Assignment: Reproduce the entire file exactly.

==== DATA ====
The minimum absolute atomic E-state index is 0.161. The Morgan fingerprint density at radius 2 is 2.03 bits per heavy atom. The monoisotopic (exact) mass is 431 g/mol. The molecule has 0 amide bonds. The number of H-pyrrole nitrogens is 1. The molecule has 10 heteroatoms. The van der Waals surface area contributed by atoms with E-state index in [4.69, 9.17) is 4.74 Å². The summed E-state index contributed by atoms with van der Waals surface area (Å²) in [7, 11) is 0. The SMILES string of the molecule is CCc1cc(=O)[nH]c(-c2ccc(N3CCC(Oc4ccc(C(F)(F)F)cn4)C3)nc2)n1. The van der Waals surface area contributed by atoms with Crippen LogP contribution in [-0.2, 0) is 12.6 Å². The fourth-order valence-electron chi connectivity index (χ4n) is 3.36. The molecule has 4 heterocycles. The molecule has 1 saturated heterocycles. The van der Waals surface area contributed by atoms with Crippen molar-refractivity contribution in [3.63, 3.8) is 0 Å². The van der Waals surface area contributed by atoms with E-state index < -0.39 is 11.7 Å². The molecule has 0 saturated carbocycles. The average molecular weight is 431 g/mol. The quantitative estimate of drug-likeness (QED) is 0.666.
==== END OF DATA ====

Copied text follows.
The minimum absolute atomic E-state index is 0.161. The Morgan fingerprint density at radius 2 is 2.03 bits per heavy atom. The monoisotopic (exact) mass is 431 g/mol. The molecule has 0 amide bonds. The number of H-pyrrole nitrogens is 1. The molecule has 10 heteroatoms. The van der Waals surface area contributed by atoms with E-state index in [4.69, 9.17) is 4.74 Å². The summed E-state index contributed by atoms with van der Waals surface area (Å²) in [7, 11) is 0. The SMILES string of the molecule is CCc1cc(=O)[nH]c(-c2ccc(N3CCC(Oc4ccc(C(F)(F)F)cn4)C3)nc2)n1. The van der Waals surface area contributed by atoms with Crippen LogP contribution in [-0.2, 0) is 12.6 Å². The fourth-order valence-electron chi connectivity index (χ4n) is 3.36. The molecule has 4 heterocycles. The molecule has 1 saturated heterocycles. The van der Waals surface area contributed by atoms with Crippen molar-refractivity contribution in [3.63, 3.8) is 0 Å². The van der Waals surface area contributed by atoms with E-state index < -0.39 is 11.7 Å². The molecule has 0 saturated carbocycles. The average molecular weight is 431 g/mol. The quantitative estimate of drug-likeness (QED) is 0.666.